I continue to have a hard time with this. I find it extremely depressing. There is humor, but it is not the kind I like. It is sarcastic, mean humor where you are supposed to laugh at the stupidity or crude behavior of people. I protest; I like to laugh with people in happiness, not at people for our weaknesses. There is a priest that is demented and he wants to hear confessionals so he can hear what is going on and then he tells others. Now I don't think that is nice. Sure it might happen in the real world but how often? There is Miles' alcoholic father who continually throws out cruel, snide criticisms of his son and others. Miles' mother has died of cancer and her death was painful and horrible for all. I find this depressing. I am not avoiding the reality of life, but what is the purpose of sinking myself into the worst of man's behavior.
Mid-life crises kind of bore me.
None of this is a spoiler since I have not gone far into the book.
Neither have I even mentioned the prologue which was utterly disgusting. I don't find it appetizing to read about a decomposing moose, even if it leads C.B. to make a foolish decision - BTW, here I am just guessing. Let me point out that I never shy away from gruesome events in history, but what is the point here in reading about how people behave so cruelly to one another? What does that teach me?
There is absolutely nothing exceptional about the writing; the author's ability to depict an emotion, a place or an event is just plain ordinary.
This received a Pulitzer. Would somebody who loves this book explain to me why I should continue reading. I just do not understand. SHOULD I continue? I need advice.
After 14 chapters (about half of the book):
So I continued; several said that Tick is a fabulous character. She plays a larger and larger role starting in Part Two. She cannot save this book for me. I find the humor not to my taste. I find the characters black or white - cardboard characters. It is simple to make two piles, the good ones and the bad ones. I cannot accept such characterization. People are complicated; they cannot be sorted in this manner. And the dialogs sound like those perfect for a popular weekly television series. Perfect sitcom dialogs.
In desperation I went and read spoiler reviews...... No, what is coming is not up my alley either. Enough is enough. I will be reading no more books by Richard Russo. This is my third and last try.
I listened to the audiobook narrated by Ron Mclarty. That was the only thing that was exceptional. Great narration. His intonation perfectly matched the lines. So if you want to read this book don't hesitate to choose the audio format and this narrator.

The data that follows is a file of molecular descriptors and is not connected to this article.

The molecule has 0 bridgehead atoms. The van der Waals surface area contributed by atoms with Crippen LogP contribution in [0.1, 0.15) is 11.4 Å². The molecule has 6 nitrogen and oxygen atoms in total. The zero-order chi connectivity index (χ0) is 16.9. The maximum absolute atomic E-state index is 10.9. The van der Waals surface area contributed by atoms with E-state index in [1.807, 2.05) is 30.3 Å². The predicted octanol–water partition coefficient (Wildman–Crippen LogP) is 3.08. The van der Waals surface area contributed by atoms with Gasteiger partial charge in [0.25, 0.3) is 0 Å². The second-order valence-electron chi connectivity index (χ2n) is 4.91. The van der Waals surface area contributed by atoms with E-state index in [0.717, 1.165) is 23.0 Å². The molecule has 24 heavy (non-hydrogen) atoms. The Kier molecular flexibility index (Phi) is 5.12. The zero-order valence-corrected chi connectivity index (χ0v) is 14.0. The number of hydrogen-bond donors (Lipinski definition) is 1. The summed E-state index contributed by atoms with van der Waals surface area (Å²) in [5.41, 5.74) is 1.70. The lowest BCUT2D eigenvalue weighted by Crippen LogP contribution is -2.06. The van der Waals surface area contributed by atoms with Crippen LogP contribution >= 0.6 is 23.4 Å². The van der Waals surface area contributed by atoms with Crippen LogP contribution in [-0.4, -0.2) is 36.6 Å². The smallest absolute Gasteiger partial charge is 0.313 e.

Peter Batchelor narrates my audiobook! There are at least ten or twelve characters that return over and over again. He narrates each of them with a different voice so you can hear who is speaking. However in places the recording isn't the best; here the words were difficult to decipher.
Dickens is disappointing AGAIN. I have recently tried Great Expectations and A Christmas Carol. I will give this a fair try, all through to the end, but I believe it will be my last Dickens.
Everyone gushes over Dickens so maybe an alternate view is good to hear occasionally too. I find it wordy, alternately cute or sentimental or downright drippy. The characters are simply not complex enough for my taste.
I can conclude that I liked this one better than the others I have read by Dickens. Why? Because by the end I had come to care for the characters. I knew who they were; I could guess how they would behave given a particular situation. Some I disliked immensely, with others I chuckled over their peculiarities and others I alternately ached with them and smiled with them. The variety of characters presented was wide; this was entertaining. I cannot deny that Dickens wove a story of a group of individuals that became a close knit group, and the reader comes to know all of them well. All are important for the story, and all are different.
You do see how life was for those of the lover classes in Victorian England. A struggle.
But the story is extremely predictable. When Agnes enters the story at the beginning of the book I knew immediately where she was going to end up at the end. And Uriah Heap! You know when he enters the scene what role he will play, not the specific details of course, but almost. He is so very slimy.
There is another serious problem with this book. David Copperfield is looking back and telling us of his life. So guess what, much of the action is told rather than shown. Isn't that a widely acknowledged no-no?!
If I had to pick one word to describe the book? It would be CUTE I think it reads like a fairy tale. You are alternately supposed to feel a wide gamut of emotions - anger, happiness, fear, satisfaction. And how must it end? Don't expect a story that will get you thinking.
By the book's end I was happy. So very cute. How can you not smile? Through much of it however I was alternately bored, wished there had been a better editor and was successfully predicting what would happen next. So I am afraid I can only give this two stars. It was OK. Sure, read it if you are in the mood for a cute story, a long cute story. I didn't waste my time. I know now clearly why I feel as I do about Dickens' writing.
This is partially autobiographical, but how accurate is the relationship with his wife?!